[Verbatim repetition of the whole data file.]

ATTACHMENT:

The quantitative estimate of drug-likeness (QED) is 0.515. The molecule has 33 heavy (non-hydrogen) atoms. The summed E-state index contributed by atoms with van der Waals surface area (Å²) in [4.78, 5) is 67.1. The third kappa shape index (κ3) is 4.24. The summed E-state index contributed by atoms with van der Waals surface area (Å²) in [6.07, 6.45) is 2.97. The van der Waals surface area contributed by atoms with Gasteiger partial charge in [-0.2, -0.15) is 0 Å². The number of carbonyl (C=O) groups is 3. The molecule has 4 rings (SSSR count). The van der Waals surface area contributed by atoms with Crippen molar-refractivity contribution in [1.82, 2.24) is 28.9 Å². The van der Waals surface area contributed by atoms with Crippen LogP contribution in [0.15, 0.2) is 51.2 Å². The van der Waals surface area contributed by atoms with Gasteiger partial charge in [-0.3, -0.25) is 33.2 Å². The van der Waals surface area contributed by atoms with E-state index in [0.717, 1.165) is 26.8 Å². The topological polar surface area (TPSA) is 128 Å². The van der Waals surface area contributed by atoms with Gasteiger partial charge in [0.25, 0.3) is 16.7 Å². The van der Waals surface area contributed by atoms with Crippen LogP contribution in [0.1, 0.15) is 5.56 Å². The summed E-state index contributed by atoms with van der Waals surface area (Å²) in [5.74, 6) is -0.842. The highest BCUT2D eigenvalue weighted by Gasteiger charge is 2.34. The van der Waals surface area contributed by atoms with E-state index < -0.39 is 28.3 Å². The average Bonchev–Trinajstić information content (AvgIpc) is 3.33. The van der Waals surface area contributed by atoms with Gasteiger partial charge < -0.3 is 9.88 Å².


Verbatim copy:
The quantitative estimate of drug-likeness (QED) is 0.515. The molecule has 33 heavy (non-hydrogen) atoms. The summed E-state index contributed by atoms with van der Waals surface area (Å²) in [4.78, 5) is 67.1. The third kappa shape index (κ3) is 4.24. The summed E-state index contributed by atoms with van der Waals surface area (Å²) in [6.07, 6.45) is 2.97. The van der Waals surface area contributed by atoms with Gasteiger partial charge in [-0.2, -0.15) is 0 Å². The number of carbonyl (C=O) groups is 3. The molecule has 4 rings (SSSR count). The van der Waals surface area contributed by atoms with Crippen molar-refractivity contribution in [1.82, 2.24) is 28.9 Å². The van der Waals surface area contributed by atoms with Crippen LogP contribution in [0.15, 0.2) is 51.2 Å². The van der Waals surface area contributed by atoms with Gasteiger partial charge in [-0.3, -0.25) is 33.2 Å². The van der Waals surface area contributed by atoms with E-state index in [0.717, 1.165) is 26.8 Å². The topological polar surface area (TPSA) is 128 Å². The van der Waals surface area contributed by atoms with Gasteiger partial charge in [0.25, 0.3) is 16.7 Å². The van der Waals surface area contributed by atoms with Crippen LogP contribution in [0.1, 0.15) is 5.56 Å². The summed E-state index contributed by atoms with van der Waals surface area (Å²) in [5.74, 6) is -0.842. The highest BCUT2D eigenvalue weighted by Gasteiger charge is 2.34. The van der Waals surface area contributed by atoms with E-state index < -0.39 is 28.3 Å². The average Bonchev–Trinajstić information content (AvgIpc) is 3.33. The van der Waals surface area contributed by atoms with Gasteiger partial charge < -0.3 is 9.88 Å².